August

It’s a little over a quarter of a mile to the fishing dock at the south end of Lake Willastein. Sometimes I’m amazed that we didn’t even know the lake was there when we drove here to scout where we were going to live two years ago. Maumelle was nothing more than two rows of trees and a labyrinth of unfamiliar French names for streets then. Everywhere new looks so foreign at first, and then, later, you can’t remember how strange it once was.

I woke on my own, a few minutes before any alarms. I pulled on a shirt and some athletic shorts and pretended to stretch as I walked down the stairs. Casey was in her usual position at the base of the stairs–she always leaves the bed sometime during our nightly unwind with light-hearted shows. She didn’t stir this morning as I walked by her. She must be dreaming, I thought as I peered around the corner and listened to her breath slowly and rhythmically. In the kitchen I quietly made coffee for two, then grabbed Casey’s leash and two baggies. She sometimes needs more than two baggies, but I was hedging my bets today. When I walked to the door and slipped on a pair of flip flops, she drowsily got out of bed wagging her tail, hit her favorite Yoga pose, and we were off.

I understand why people get up early in Arkansas. I don’t know what the temperature is already, but the sun is high enough to make you take notice. It was right around 7:15–one of my favorite times. Nobody is out yet, and those that are haven’t left themselves enough time to appreciate anything around them. They’re already in grim task mode.

We crossed the street from the entrance to the Villas, and started toward the lake. Casey was already fully awake, and pulling against the leash in her typical erratic fashion. She has never really walked calmly; I suspect that at least one of the 57 varieties is some kind of cattle dog. She doesn’t really belong on a lead; she belongs on acres of land, and I’m reminded of this by how quickly she noiselessly speeds off to chase a squirrel when her collar is not attached. This never fails to make me think of a small cabin on a decent stretch of land, steamy coffee on a frosty morning, and some terrier-lab mix zooming back and forth in the frame, like some sort of cartoon. One day.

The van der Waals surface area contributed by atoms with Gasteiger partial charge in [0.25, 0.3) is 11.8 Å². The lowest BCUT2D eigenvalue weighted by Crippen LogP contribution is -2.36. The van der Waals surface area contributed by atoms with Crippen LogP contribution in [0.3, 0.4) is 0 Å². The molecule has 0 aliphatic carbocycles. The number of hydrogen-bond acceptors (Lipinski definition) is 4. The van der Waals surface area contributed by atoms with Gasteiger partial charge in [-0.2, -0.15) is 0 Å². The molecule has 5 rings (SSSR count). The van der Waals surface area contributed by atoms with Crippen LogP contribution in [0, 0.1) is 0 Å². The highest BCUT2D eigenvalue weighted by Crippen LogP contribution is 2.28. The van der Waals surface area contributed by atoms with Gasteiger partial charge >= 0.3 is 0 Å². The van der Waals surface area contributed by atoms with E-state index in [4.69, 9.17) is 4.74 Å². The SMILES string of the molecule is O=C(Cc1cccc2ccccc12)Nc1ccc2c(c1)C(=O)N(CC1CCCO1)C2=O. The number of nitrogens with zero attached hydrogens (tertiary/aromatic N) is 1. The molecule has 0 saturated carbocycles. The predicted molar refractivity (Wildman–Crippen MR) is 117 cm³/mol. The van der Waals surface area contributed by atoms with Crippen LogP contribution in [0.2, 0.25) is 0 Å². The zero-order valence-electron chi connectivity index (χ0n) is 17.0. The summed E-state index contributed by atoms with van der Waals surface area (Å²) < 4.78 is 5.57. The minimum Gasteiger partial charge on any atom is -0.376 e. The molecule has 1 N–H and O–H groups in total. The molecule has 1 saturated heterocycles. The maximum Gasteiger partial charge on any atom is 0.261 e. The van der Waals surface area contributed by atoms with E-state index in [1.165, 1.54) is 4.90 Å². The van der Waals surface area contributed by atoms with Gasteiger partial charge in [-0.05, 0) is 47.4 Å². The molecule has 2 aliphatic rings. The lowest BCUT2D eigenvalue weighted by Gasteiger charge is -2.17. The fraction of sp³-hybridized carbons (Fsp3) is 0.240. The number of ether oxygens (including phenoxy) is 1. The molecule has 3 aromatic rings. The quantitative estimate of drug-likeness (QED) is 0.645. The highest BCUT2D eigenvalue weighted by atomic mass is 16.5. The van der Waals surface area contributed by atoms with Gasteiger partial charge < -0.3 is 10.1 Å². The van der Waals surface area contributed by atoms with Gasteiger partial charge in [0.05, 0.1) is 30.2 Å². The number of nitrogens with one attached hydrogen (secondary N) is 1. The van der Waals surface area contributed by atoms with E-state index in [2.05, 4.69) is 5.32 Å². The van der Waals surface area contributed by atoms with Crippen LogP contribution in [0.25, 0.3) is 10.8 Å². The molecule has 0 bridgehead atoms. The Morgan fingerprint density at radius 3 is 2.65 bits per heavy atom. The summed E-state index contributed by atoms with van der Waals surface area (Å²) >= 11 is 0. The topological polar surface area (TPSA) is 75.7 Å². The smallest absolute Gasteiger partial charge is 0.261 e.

There are a few runners at the lake, and I look down at my waist, knowing that I am two weeks’ honest effort away from looking like I should look, and feeling like I should feel, but I forgive myself and say, “Hell, at least we’re walking! Normally we’d still be in bed.” And just like that, any pre-effort guilt I had vanishes…at least until a septuagenarian shuffles by and says, “Beautiful pup!” and continues on his healthy arc toward the western side of the lake.

The dock is a nice checkpoint. Casey has a soft pant by now, and I’m pleased that I have exerted the effort to walk anywhere at all. One of my favorite things to do is pause at the end of the dock (after I make sure there aren’t any lures or hooks left on the platform), and just watch the water for a minute. Something tells me that I am close to understanding when I am still, there. I can’t quite put my finger on it yet. I must be just out of sight of it. Around the corner, maybe.

Casey has already started zig-zagging back to the path, so this one will be a shorter walk, but it counts. After all, we could still be in bed. It’s time to head back and begin the day. For some of us, anyway.

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